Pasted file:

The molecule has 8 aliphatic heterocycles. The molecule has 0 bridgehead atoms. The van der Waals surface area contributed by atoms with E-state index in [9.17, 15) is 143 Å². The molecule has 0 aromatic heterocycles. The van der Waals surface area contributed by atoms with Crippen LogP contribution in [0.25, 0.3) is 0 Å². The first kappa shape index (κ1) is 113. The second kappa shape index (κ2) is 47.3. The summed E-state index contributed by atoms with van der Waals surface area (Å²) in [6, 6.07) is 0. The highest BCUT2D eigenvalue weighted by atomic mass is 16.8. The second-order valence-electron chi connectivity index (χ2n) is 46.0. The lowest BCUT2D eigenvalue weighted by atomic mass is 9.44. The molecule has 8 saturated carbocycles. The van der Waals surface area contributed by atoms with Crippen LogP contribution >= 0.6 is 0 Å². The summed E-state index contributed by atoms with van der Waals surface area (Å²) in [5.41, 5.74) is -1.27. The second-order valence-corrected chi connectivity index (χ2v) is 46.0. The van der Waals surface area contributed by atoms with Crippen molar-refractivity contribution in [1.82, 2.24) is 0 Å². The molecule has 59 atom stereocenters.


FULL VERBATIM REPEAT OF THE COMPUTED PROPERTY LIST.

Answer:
The molecule has 8 aliphatic heterocycles. The molecule has 0 bridgehead atoms. The van der Waals surface area contributed by atoms with E-state index in [9.17, 15) is 143 Å². The molecule has 0 aromatic heterocycles. The van der Waals surface area contributed by atoms with Crippen LogP contribution in [0.25, 0.3) is 0 Å². The first kappa shape index (κ1) is 113. The second kappa shape index (κ2) is 47.3. The summed E-state index contributed by atoms with van der Waals surface area (Å²) in [6, 6.07) is 0. The highest BCUT2D eigenvalue weighted by atomic mass is 16.8. The second-order valence-electron chi connectivity index (χ2n) is 46.0. The lowest BCUT2D eigenvalue weighted by atomic mass is 9.44. The molecule has 8 saturated carbocycles. The van der Waals surface area contributed by atoms with Crippen LogP contribution >= 0.6 is 0 Å². The summed E-state index contributed by atoms with van der Waals surface area (Å²) in [5.41, 5.74) is -1.27. The second-order valence-corrected chi connectivity index (χ2v) is 46.0. The van der Waals surface area contributed by atoms with Crippen molar-refractivity contribution in [1.82, 2.24) is 0 Å². The molecule has 59 atom stereocenters.